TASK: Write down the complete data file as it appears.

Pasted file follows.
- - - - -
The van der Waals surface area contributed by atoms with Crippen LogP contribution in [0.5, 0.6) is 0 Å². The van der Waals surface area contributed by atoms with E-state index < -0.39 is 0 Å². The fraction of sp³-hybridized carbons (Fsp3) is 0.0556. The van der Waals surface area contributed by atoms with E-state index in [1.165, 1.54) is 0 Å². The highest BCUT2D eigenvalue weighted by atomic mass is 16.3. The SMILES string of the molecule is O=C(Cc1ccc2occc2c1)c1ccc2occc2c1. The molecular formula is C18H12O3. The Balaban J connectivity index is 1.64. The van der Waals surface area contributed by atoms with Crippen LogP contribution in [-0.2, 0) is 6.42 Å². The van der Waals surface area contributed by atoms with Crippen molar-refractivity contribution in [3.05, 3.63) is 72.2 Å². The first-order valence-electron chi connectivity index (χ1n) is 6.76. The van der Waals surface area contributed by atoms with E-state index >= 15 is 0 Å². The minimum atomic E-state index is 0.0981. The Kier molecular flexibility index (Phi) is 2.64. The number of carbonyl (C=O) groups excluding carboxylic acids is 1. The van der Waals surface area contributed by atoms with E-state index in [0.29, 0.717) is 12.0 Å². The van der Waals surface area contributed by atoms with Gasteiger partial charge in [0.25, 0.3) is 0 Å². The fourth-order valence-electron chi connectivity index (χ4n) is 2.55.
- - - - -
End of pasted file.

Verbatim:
The van der Waals surface area contributed by atoms with Crippen LogP contribution in [0.5, 0.6) is 0 Å². The van der Waals surface area contributed by atoms with E-state index < -0.39 is 0 Å². The fraction of sp³-hybridized carbons (Fsp3) is 0.0556. The van der Waals surface area contributed by atoms with E-state index in [1.165, 1.54) is 0 Å². The highest BCUT2D eigenvalue weighted by atomic mass is 16.3. The SMILES string of the molecule is O=C(Cc1ccc2occc2c1)c1ccc2occc2c1. The molecular formula is C18H12O3. The Balaban J connectivity index is 1.64. The van der Waals surface area contributed by atoms with Crippen LogP contribution in [-0.2, 0) is 6.42 Å². The van der Waals surface area contributed by atoms with Crippen molar-refractivity contribution in [3.05, 3.63) is 72.2 Å². The first-order valence-electron chi connectivity index (χ1n) is 6.76. The van der Waals surface area contributed by atoms with E-state index >= 15 is 0 Å². The minimum atomic E-state index is 0.0981. The Kier molecular flexibility index (Phi) is 2.64. The number of carbonyl (C=O) groups excluding carboxylic acids is 1. The van der Waals surface area contributed by atoms with E-state index in [0.29, 0.717) is 12.0 Å². The van der Waals surface area contributed by atoms with Gasteiger partial charge in [0.25, 0.3) is 0 Å². The fourth-order valence-electron chi connectivity index (χ4n) is 2.55.